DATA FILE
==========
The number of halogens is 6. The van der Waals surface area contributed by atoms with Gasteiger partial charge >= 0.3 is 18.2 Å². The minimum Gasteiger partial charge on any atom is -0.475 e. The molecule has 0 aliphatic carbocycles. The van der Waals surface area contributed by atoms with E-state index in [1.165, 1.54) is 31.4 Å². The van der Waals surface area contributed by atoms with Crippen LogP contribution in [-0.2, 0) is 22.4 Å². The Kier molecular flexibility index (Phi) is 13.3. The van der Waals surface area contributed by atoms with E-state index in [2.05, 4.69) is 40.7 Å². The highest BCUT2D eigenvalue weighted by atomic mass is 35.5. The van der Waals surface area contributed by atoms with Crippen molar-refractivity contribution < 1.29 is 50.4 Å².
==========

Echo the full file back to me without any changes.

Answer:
The number of halogens is 6. The van der Waals surface area contributed by atoms with Gasteiger partial charge >= 0.3 is 18.2 Å². The minimum Gasteiger partial charge on any atom is -0.475 e. The molecule has 0 aliphatic carbocycles. The van der Waals surface area contributed by atoms with E-state index in [1.165, 1.54) is 31.4 Å². The van der Waals surface area contributed by atoms with Crippen LogP contribution in [-0.2, 0) is 22.4 Å². The Kier molecular flexibility index (Phi) is 13.3. The van der Waals surface area contributed by atoms with E-state index in [2.05, 4.69) is 40.7 Å². The highest BCUT2D eigenvalue weighted by atomic mass is 35.5. The van der Waals surface area contributed by atoms with Crippen molar-refractivity contribution < 1.29 is 50.4 Å².